An estimated 32% of India’s 1.33 billion citizens live in urban areas, and this number is expected to rise to 50% by 2050. This puts a strain on the urban infrastructure in our country and accentuates the existing challenges of corruption, apathy and operational delays and deadlocks. With the government of India announcing 100 smart cities by 2022, there is a need for solutions to the current problems plaguing our corporations.
Smart cities use technology and automation to aid in governance and public department work. Utilising IOT and 5G-enabled automation, solutions in terms of usage, modelling, and cost will raise the standard of living for the citizens.
According to the Central Pollution Board of India, 1.28 lakh tons of solid waste was generated every day in 2012, out of which only 70% was collected and 12.5% processed or treated. The SWM or Solid Waste Management Cycle includes five steps: generation, collection, transportation, treatment, and disposal. All stages have numerous challenges, the main ones including segregation of bio-degradable and plastic waste. Treatment of waste includes composting and waste-to-energy treatment. Landfilling is the last option and must be limited to only non-biodegradable waste and inert waste.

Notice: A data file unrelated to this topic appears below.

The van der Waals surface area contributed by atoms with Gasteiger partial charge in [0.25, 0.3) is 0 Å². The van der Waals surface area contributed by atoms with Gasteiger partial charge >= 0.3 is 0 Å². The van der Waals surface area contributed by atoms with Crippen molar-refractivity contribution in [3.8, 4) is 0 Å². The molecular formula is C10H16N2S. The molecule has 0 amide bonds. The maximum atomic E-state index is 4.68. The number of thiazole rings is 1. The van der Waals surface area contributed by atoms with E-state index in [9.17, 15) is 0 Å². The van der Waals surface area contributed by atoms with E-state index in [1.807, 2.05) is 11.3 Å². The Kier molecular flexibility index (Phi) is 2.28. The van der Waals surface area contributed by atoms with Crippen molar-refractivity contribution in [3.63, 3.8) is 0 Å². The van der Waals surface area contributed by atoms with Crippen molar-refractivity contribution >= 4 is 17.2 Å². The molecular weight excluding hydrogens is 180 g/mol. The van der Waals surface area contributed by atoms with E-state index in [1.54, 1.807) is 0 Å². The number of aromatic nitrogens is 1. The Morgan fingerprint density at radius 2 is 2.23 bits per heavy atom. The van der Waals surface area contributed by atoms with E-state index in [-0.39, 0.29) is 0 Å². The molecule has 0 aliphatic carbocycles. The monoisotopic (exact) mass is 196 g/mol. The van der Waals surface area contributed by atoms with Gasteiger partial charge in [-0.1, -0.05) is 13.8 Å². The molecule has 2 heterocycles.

Steps can be taken to integrate IOT-enabled sensors with waste collection bins, which transmit data such as weight and volume to a central server. These bins when transported can also be tracked to ensure that all waste is getting collected. Methods to differentiate and segregate waste can also be developed using machine learning and AI-enabled mechanisms to enable automating this arduous task. Composting and tracking can be done without human intervention.
To summarise, the need of the hour is the adoption of inventive and innovative solutions to solve the problem of disposal in our country. This will be an integral part of every smart city system that needs significant research and management to function efficiently.